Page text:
Novel injector allows X-rays to map membrane proteins

06-05-2014

In the last few days the ESRF’s ID13 beamline has been a hub of activity as it welcomes the largest team of users in its 20-year history. This international team of scientists from the USA, Germany, Switzerland, the UK, France and Sweden are testing a novel lipid cubic phase (LCP) jet injector in the hope of opening new paths into the investigation of membrane proteins.

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Membrane proteins, which include G-protein-coupled receptors, are responsible for many vital functions of the cells and play a key role in human health. They are a prime target for developing drugs to treat diseases such as hypertension, asthma, Parkinson’s disease, Alzheimer’s and schizophrenia. Today, more than 50% of all drug targets are membrane proteins.

However, these proteins are notoriously difficult to crystallize. Even when crystals can be obtained, they are very small, diffract badly, are sensitive to radiation and badly withstand being frozen. Obtaining larger crystals is a costly and time-consuming enterprise.

The new injector developed at the Arizona State University by an international team led by Uwe Weierstall aims at investigating the very small and easily produced crystals that cannot be studied today using conventional techniques.

The scientists fed a stream of crystals of the membrane protein bacteriorhodopsin into the path of the X-ray beam using the novel lipid cubic phase (LCP) jet injector. This steady stream of crystals increases the possibility of obtaining a hit, or a diffraction pattern as the pulsed X-ray beam coincides with the sample crossing its path. The crystals are injected at room temperature in an ambient or vacuum environment , just two further advantages of this new sample environment.

This slow motion sequence shows the series of diffraction patterns obtained on a bacteriorhodopsin crystal as it is is subject to high intensity X-rays on the ESRF's ID13 beamline. Credit: U. Weierstall, Arizona State University

Tens of thousands of crystals are being fed through the beam over the 4 days of beamtime.  That’s just 96 hours of research time and the sixteen-strong team is making sure they will not miss a second of it! Several crews are working in shifts to ensure the sample environment, data collection and processing, injection and synchrotron instrumentation.

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Members of the day crew outside ID13 experimental hutch at the ESRF. Credit: ESRF/C. Argoud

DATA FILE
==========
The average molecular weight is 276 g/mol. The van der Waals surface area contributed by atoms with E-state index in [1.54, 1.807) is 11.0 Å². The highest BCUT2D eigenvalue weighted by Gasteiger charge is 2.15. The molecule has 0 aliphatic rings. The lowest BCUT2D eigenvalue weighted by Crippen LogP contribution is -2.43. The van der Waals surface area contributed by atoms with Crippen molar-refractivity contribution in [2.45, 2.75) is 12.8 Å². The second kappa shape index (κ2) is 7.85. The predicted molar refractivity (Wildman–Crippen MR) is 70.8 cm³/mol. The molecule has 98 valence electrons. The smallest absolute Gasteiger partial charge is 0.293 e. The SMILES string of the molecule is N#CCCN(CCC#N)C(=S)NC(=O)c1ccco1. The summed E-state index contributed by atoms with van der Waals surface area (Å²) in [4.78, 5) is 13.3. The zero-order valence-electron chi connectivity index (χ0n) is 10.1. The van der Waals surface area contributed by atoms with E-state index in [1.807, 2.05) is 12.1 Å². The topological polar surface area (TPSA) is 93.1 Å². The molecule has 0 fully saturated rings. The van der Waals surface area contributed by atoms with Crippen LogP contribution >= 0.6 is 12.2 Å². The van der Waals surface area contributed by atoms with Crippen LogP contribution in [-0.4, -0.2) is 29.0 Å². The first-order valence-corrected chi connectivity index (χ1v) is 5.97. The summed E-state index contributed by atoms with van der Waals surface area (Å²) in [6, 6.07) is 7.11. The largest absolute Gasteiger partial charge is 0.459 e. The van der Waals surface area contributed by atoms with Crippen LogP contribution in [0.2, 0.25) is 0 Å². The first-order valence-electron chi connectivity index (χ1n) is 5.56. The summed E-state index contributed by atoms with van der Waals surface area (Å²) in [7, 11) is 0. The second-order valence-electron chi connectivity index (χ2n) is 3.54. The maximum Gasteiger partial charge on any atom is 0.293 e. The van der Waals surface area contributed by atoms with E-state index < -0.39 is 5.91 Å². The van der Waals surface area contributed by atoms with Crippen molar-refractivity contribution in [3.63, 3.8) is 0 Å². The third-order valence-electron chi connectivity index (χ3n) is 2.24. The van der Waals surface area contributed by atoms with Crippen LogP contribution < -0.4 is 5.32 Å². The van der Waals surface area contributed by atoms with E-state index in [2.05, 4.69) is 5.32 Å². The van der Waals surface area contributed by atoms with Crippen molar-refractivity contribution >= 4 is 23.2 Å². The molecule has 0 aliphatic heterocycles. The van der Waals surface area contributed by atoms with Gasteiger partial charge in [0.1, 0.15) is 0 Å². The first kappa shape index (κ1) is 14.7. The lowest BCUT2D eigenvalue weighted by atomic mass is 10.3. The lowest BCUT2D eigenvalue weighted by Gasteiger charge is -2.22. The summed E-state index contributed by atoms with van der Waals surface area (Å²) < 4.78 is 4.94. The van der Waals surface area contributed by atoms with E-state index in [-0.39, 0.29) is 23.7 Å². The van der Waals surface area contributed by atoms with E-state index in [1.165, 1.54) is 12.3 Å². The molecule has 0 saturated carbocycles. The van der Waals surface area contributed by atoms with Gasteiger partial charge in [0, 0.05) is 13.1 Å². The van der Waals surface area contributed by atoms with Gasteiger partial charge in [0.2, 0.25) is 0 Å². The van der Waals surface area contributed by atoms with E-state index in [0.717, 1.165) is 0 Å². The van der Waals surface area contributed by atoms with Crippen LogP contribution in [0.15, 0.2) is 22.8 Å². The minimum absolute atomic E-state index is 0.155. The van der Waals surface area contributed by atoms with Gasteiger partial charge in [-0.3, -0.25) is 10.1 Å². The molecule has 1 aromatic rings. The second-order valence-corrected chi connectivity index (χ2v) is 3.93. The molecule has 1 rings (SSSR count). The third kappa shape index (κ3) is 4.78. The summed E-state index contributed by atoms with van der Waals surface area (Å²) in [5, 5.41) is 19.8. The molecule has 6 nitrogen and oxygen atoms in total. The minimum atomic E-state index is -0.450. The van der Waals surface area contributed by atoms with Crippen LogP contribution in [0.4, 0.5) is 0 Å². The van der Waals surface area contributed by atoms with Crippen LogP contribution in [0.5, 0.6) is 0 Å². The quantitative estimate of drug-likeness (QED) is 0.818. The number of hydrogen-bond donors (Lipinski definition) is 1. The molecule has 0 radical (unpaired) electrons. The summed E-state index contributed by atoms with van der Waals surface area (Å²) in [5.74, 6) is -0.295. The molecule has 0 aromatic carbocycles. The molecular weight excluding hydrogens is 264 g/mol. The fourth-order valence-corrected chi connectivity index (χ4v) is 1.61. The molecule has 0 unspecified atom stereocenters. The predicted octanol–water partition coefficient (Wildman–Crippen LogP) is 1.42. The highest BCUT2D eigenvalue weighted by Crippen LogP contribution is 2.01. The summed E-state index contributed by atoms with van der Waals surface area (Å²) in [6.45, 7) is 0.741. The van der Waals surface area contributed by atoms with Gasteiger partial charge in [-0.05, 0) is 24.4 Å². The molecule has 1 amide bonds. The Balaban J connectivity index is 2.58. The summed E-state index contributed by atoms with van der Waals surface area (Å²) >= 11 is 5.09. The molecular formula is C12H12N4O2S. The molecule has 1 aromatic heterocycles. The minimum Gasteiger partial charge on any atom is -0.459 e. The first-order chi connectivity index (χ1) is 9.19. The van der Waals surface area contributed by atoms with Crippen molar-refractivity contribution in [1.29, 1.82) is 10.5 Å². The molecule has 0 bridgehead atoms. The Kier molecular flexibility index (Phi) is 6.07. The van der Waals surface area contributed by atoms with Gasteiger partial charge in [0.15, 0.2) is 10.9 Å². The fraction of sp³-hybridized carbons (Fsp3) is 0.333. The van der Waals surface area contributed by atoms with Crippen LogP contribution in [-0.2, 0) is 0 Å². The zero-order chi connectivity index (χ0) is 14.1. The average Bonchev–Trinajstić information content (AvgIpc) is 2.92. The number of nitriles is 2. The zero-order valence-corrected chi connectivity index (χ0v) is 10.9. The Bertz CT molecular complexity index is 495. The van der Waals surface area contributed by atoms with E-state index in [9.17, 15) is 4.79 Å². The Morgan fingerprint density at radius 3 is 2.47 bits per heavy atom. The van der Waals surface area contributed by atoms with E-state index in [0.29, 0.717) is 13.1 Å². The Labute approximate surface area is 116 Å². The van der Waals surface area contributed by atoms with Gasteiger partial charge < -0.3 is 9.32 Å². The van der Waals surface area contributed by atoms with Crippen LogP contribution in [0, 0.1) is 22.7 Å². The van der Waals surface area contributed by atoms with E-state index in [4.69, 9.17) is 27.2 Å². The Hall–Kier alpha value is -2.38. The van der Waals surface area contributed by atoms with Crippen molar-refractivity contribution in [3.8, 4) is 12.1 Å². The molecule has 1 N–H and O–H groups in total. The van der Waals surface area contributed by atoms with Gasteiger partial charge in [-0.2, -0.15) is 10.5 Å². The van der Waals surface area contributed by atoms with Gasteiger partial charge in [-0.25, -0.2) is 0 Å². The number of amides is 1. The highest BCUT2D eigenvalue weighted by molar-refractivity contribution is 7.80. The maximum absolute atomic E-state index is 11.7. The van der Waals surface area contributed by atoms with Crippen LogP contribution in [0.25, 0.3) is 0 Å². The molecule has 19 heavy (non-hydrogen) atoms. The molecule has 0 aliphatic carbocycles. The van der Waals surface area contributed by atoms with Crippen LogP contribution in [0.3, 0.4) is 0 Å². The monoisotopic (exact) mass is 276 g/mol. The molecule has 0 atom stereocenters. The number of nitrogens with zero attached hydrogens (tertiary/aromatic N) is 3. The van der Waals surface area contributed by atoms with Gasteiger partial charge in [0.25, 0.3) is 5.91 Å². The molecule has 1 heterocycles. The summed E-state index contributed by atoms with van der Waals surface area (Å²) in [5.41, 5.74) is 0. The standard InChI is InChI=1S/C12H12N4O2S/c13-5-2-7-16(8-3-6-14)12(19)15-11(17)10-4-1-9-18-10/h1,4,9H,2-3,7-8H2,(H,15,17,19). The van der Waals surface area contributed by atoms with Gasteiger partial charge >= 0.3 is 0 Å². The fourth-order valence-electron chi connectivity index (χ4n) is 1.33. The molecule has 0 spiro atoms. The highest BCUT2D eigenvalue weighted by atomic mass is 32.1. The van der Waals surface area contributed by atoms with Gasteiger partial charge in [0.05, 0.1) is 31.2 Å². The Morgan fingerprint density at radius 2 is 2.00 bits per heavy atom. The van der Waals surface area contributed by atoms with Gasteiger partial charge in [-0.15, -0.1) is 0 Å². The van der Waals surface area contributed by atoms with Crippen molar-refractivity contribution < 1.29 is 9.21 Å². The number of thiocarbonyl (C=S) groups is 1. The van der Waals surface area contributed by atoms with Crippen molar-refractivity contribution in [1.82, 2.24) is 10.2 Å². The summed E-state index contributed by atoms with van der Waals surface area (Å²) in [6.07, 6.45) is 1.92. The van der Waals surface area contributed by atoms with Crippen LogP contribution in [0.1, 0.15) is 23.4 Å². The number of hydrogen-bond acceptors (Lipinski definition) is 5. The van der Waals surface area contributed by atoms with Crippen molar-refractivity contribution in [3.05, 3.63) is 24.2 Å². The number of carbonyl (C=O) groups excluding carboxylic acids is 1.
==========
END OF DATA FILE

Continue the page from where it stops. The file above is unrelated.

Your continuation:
Isabel De Moraes from the Imperial College London and the Diamond Light Source in the UK, wasn’t expecting the experience to be so fulfilling and conclusive: “It’s been an amazing experience to see all these people from different horizons working together, so engaged and focussed on the science taking place.” Isabel was charged with the scientific coordination of the team during beamtime at the ESRF. “Everyone is so highly motivated and involved in their work, there is almost no need for coordination!”

“We came to the ESRF expecting to test the crystals to see if they would diffract, however the results have been so amazing that we are in the process of collecting a complete data set to see if we can solve a structure!” says Uwe Weierstall. “The beamline staff at ID13 have worked extremely hard to prepare for our experiment and make sure that all runs smoothly while we are here. Really, all aspects of our experience here have surpassed expectations.”

The injector was originally designed for use at Free Electron Laser facilities which have a higher photon flux allowing them to reduce exposure time and map small crystals before they are damaged.

Later this year ID13 will be equipped with a detector that will increase the frame rate from 17Hz to 700 Hz opening new possibilities for clearer diffraction patterns. Along with the expected upgrade of the accelerator complex in 2018-2019, the higher photon flux will maintain the ESRF as a complementary facility for serial crystallography alongside Free Electron Laser facilities.

This international collaboration brings together scientists from the Arizona State University (USA), the Scripps Research Institute (USA), the Paul Scherrer Institute (CH), Desy/Petra/C-FEL (D), Diamond Light Source (UK), Imperial College London (UK), Gothenburg University (S)  and the European Synchrotron, ESRF (F). Financing of the project was obtained through NanoMem-EU project coordinated by Richard Neutze from Gothenburg University, the main PI of the project.

Find out more about the ESRF's ID13 beamline.

Top image: Uwe Weierstal surveys the injection process from the experimental hutch of ID13. Credit: ESRF/C. Argoud